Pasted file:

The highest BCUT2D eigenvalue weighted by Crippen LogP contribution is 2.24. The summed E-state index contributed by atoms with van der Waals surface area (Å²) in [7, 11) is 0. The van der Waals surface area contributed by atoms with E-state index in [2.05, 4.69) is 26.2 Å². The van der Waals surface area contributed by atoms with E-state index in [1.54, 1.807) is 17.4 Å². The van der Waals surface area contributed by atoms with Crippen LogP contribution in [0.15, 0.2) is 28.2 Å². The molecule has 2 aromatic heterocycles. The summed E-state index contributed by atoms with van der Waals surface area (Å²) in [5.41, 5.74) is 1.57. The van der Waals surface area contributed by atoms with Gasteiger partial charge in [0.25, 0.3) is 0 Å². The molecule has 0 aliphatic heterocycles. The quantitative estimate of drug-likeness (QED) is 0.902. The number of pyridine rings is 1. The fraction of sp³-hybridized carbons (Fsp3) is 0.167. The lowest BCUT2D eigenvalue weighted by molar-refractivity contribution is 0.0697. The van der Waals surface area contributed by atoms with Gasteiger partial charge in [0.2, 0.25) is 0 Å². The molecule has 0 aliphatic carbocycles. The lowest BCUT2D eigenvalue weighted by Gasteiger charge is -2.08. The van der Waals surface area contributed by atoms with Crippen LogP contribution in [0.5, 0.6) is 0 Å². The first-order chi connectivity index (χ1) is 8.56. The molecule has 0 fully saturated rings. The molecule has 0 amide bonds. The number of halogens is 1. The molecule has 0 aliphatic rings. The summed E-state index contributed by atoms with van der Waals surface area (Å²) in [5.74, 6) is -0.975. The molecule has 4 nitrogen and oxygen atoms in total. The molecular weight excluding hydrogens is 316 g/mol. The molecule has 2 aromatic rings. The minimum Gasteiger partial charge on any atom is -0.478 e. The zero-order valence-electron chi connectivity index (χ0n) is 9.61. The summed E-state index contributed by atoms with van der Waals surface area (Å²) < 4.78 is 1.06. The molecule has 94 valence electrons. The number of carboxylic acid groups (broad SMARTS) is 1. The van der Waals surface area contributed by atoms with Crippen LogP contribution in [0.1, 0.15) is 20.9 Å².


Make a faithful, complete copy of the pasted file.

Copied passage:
The highest BCUT2D eigenvalue weighted by Crippen LogP contribution is 2.24. The summed E-state index contributed by atoms with van der Waals surface area (Å²) in [7, 11) is 0. The van der Waals surface area contributed by atoms with E-state index in [2.05, 4.69) is 26.2 Å². The van der Waals surface area contributed by atoms with E-state index in [1.54, 1.807) is 17.4 Å². The van der Waals surface area contributed by atoms with Crippen LogP contribution in [0.15, 0.2) is 28.2 Å². The molecule has 2 aromatic heterocycles. The summed E-state index contributed by atoms with van der Waals surface area (Å²) in [5.41, 5.74) is 1.57. The van der Waals surface area contributed by atoms with Gasteiger partial charge in [0.25, 0.3) is 0 Å². The molecule has 0 aliphatic heterocycles. The quantitative estimate of drug-likeness (QED) is 0.902. The number of pyridine rings is 1. The fraction of sp³-hybridized carbons (Fsp3) is 0.167. The lowest BCUT2D eigenvalue weighted by molar-refractivity contribution is 0.0697. The van der Waals surface area contributed by atoms with Gasteiger partial charge in [0.2, 0.25) is 0 Å². The molecule has 0 aliphatic carbocycles. The lowest BCUT2D eigenvalue weighted by Gasteiger charge is -2.08. The van der Waals surface area contributed by atoms with Crippen LogP contribution in [0.5, 0.6) is 0 Å². The first-order chi connectivity index (χ1) is 8.56. The molecule has 0 fully saturated rings. The molecule has 0 amide bonds. The number of halogens is 1. The molecule has 0 aliphatic rings. The summed E-state index contributed by atoms with van der Waals surface area (Å²) in [5.74, 6) is -0.975. The molecule has 4 nitrogen and oxygen atoms in total. The molecular weight excluding hydrogens is 316 g/mol. The molecule has 2 aromatic rings. The minimum Gasteiger partial charge on any atom is -0.478 e. The zero-order valence-electron chi connectivity index (χ0n) is 9.61. The summed E-state index contributed by atoms with van der Waals surface area (Å²) < 4.78 is 1.06. The molecule has 94 valence electrons. The number of carboxylic acid groups (broad SMARTS) is 1. The van der Waals surface area contributed by atoms with Crippen LogP contribution in [0.1, 0.15) is 20.9 Å².